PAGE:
How I’m related
Dorothy Hazel “Hazel” Jolly is the youngest sister of my dad’s mom, Myrtle Mae Jolly Hemenway. Their parents were William Coleman “Coley” Jolly and Martha Jane “Mattie” Brantley.
Hazel, born on March 14, 1914 in Eldorado, TX, was the youngest child. Her siblings were: William Melvin “Brother”; Allie Bell “Sister”; Erma; Coleman Clinton “Clint”; Clara Sue; Bill Arp “Arp”; Thelma Alta; Tony Drew “Jack”; Grady G.; Myrtle Mae; and Mattie Eloise “Lois”.
Like her sisters, she didn’t let the norms of the day or restrictions placed on women limit her. She traveled around the US and Canada. One of her achievements that she commented on often was visiting all 50 states.
Always moving forward
In one of the letters that Hazel wrote to me she said “I don’t think anyone can ever learn too much. When I was younger I was always taking some sort of a course.”
Early Marriage & Divorcing in the 1950s
Hazel married Arthur Sharp in Eddy, New Mexico in 1930 when she was just 16 yrs old. They were both living in Texas at the time so I’m not sure why they would need to go to New Mexico. Maybe some law about age or some other reason.
According to stories from my dad (Hazel’s maternal nephew), Arthur always seemed to have some idea that never quite panned out: an airport and pig farm are two that my dad mentioned.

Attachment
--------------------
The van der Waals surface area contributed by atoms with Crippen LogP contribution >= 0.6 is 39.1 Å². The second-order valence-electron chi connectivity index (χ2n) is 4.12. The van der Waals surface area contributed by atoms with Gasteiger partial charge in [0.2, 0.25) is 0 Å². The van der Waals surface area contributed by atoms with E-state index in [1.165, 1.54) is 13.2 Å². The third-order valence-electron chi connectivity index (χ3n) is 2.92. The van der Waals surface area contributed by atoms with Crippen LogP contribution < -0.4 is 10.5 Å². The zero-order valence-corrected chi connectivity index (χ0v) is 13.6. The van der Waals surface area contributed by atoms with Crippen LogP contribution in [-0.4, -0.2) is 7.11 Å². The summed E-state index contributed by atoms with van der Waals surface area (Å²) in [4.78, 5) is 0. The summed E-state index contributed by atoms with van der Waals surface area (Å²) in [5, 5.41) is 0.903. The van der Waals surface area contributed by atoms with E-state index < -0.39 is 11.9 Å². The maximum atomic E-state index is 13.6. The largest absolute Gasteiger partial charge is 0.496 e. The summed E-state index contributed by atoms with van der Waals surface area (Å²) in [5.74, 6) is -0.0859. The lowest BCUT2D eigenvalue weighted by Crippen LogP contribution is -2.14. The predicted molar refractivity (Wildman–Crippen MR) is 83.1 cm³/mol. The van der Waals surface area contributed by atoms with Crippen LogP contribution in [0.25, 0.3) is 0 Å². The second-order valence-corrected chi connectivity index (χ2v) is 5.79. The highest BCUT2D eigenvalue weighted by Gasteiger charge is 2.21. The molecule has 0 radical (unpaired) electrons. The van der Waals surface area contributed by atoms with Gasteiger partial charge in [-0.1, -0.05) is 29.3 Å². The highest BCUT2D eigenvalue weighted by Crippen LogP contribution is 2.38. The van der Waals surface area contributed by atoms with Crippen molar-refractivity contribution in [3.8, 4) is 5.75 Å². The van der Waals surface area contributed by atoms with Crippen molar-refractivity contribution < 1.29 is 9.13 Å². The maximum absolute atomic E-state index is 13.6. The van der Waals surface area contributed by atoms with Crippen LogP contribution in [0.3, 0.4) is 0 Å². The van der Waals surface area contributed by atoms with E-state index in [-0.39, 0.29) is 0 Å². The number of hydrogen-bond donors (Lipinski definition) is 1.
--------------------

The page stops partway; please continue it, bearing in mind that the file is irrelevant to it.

Of course, this was during the 1930s and 1940s during the depression, so he may have just been trying to find the best way to make a living.
But, Hazel was left doing most of the work as well as raising their two kids, Katie and Olan. Here is an excerpt from a letter that she wrote me in 2001 about her marriage:
My ex-husband owned an airport. I never felt like it was our airport, yet I worked so very hard at it until we could hire some help. I was never included in all that went on for Arthur never talked of it, yet at the airport I had to write down the name of who took a certain airplane, see that they signed in, and I had to write the time they took off and landed.
Eventually Hazel had enough and divorced Arthur. I don’t have the date, but it was probably in the 1950s judging by conversations with my mom. She had her skills from the airport and also had taken shorthand classes so found work in an office.
My mom told me that while she raised her kids largely on her own, Hazel’s extended family was there to support her. She was very close to her sister Myrtle (my paternal grandmother), who helped her along with the other sisters who had also moved from Texas to California.
Visiting all 50 States
At a young age, Hazel got it in her mind that she would visit all 50 states – and she did. I have more information on this in a letter that she sent me. Once I find it, I’ll update this section.
Sources for these stories
Any source not specifically mentioned in the post is listed here:
- Letters we wrote to each other from 1984, when I was 17 yrs old, until her death in 2005.
- Family diaries.